A coalition of Atlantic coast states has decided not to place new restrictions on fishing for striped bass, a popular sport fish and icon of the Chesapeake Bay and East Coast. The Atlantic States Marine Fisheries Commission voted 9-6 yesterday not to reduce the harvest of "stripers" by 50 percent next year. The commission is set to vote later today on a proposal to impose restrictions on the industrial harvest of a smaller fish, menhaden, that striped bass and other larger species need for food. Stay tuned for that decision.
UPDATE: Conservationists late Wednesday applauded a decision by the commission to set new limits on fishing for menhaden, which have been overfished 32 out of the past 54 years. The population of menhaden has fallen to its lowest size on record. “If striped bass could speak, they’d be hooting and hollering,” said CBF President Will Baker.
In regards to striped bass, Bill Goldsborough, the Chesapeake Bay Foundation's Fisheries Director appointed by Maryland Governor Martin O'Malley to the fisheries commission, said he voted with the rest of the state delegation in support of the decision to defer action on restricting the catch of stripers until a future scientific survey can be performed.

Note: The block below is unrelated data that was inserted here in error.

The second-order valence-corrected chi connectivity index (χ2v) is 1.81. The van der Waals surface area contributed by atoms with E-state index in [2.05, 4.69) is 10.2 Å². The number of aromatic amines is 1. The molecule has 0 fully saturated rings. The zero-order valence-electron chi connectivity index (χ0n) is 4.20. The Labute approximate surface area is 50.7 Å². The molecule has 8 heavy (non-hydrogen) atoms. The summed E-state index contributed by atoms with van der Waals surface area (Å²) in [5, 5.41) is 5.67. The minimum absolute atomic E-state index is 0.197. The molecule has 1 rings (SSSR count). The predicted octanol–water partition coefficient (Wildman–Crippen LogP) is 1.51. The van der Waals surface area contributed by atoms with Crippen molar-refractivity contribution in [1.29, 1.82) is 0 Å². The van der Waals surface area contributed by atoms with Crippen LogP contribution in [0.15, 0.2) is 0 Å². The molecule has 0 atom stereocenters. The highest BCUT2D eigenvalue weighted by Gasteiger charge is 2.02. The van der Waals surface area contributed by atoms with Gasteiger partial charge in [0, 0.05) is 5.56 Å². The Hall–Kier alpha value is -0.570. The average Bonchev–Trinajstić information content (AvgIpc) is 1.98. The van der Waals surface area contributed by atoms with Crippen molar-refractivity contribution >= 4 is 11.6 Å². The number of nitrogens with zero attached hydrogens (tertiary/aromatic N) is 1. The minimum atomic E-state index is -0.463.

Goldsborough and other conservationists continue to urge precautionary management to prevent a decline in the striped bass population. But a recent assessment found excellent spawning season of "stripers" in the Bay this past spring, and numbers of the fishes continue to be above goals set by biologists.
"There are warning signs for striped bass, but the biggest warning sign is that Chesapeake stripers are not getting enough to eat," Goldsborough said in an email this morning. "So, I think the best thing we can do for striped bass is to leave more menhaden in the water" as food for the larger fish, Goldsborough said.
This means a continued importance of managing menhaden wisely, not only for the benefit of striped bass, but also for a variety of other menhaden-eating fish and birds in the Chesapeake Bay.
By Tom Pelton
Chesapeake Bay Foundation